Actually, I never masturbated while thinking of J. At least not during the period we spent together. My fantasies about her body came later, as a sad substitute for her real presence. While we were both in high-school, we were thought of as a sort of twins. It was precisely the time I began to hate phrases like “soul mate” or “bosom friend”, because they could not describe appropriately what I felt for J. At a time when her mere voice on the phone gave me almost physical sensations, I realized that my friendship for her had to be total and transgressive. I understood then that I enjoyed our encounters for reasons which had little to do with intellectual companionship. If I could see her, hold her hand, smell the musky scent of her hair and listen to her telling me a dream she had, I was perfectly happy.


And still, the truth is that I was in love with her mind. I had fits of enthusiasm verging on orgasm reading her stories about castratos and imagining I could fathom the depths of her soul. If there is really an eroticism of the text, that was entirely the case with our writings. As far as I’m concerned, I took great delight in writing stories that could give her pleasure and, at the same time, reveal the woman in her. I sought love and tenderness, the kisses and caresses of a woman; my desire was most common, but even more difficult to attain. I wanted what for others seemed to be the unthinkable. Meanwhile, J. kept nurturing her dream of a “marriage of true minds” in an ageless realm of gender confusion. The woman I loved was an angel – and I use the word in its most complex meaning. I just couldn’t conceive of her being something else.


Perhaps I should add that I was very reserved about my feelings. Actually I think I haven’t changed much in that respect, you must have realized it yourself. So, when I finally confessed my love to J., we had already been together for two years. I look at the entry in my diary. The words are cold as was that day of late February. J. wanted to embrace me for an answer, but I stepped back. I could discern the pity in her eyes and I would have preferred a thousand times the most terrible punishment instead. I’d rather she yelled at me, made me kneel before her and declare me her slave than concede me that distant, sympathetic gaze. My mind went completely astray. I think that’s when I realized that J. was only a woman who might just feel attracted to men and that our situation was by no means so extraordinary as I had thought. I felt so sorry for my dream of the sexless angel in a woman’s body, that I regretted ever opening my mouth to talk to her about my “unholy” feelings. I went home with a deep pain in my heart.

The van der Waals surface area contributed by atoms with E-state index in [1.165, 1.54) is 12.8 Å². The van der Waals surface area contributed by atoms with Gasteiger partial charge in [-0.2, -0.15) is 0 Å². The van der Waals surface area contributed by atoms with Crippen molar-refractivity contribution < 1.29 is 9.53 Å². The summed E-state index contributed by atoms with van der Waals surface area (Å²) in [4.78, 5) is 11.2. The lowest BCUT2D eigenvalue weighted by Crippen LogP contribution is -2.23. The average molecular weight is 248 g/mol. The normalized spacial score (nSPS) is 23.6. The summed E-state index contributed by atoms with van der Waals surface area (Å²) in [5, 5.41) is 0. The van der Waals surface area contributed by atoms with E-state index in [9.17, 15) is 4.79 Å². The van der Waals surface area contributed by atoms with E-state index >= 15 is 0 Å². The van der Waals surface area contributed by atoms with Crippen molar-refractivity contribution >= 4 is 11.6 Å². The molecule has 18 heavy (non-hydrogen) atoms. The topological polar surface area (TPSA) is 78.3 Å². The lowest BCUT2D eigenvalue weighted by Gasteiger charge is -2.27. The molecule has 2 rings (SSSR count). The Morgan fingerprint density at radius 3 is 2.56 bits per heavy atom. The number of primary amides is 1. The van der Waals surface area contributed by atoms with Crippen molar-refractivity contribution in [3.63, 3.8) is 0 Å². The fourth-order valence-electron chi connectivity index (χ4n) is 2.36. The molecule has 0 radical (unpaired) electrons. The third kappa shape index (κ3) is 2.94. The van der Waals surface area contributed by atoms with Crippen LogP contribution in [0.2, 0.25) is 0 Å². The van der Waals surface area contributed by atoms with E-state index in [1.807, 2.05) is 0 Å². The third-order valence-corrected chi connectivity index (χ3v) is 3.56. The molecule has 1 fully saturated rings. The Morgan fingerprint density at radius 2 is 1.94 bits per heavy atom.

After a few days I got another reply from her. She wrote a little poem that might seem strange to other eyes, but which was very clear to me. She spoke about a tree she had planted before her window and looked for with the utmost care until it grew too high and obstructed her sight, so she was forced to fell it down.


You know the rest of the story, I won’ t repeat it. Dawn is drawing near, so I’ll make this short. I’m not sure if you realize how much this text has to do with you, to what extent it has been influenced by you. After all, language unceasingly affirms love and protects it from depreciation. I might have lost the real J., but the stories I wrote for her continue to speak about love.


Don’t think I intend to compare you to J. That would be absurd. One love succeeds another and one shouldn’t be ashamed of it. You just happened to be there when I was craving for the touch of another flesh, at a time when love and  sex finally fused in my life.


If I call up now my amorous history is because I’ve met you who give me the strength to do it.


You might think that writing is a sign of unfulfilled desire and you wouldn’t be too wrong. If I were now in your arms I could whisper this story in your ear, you could feel the warmth of my breath and would encourage me to lead you through the meanderings of my unnamed fantasies. It would be a moment of utter fulfillment.        




One Response

  1. Interesting blog, I’ll try and spread the word.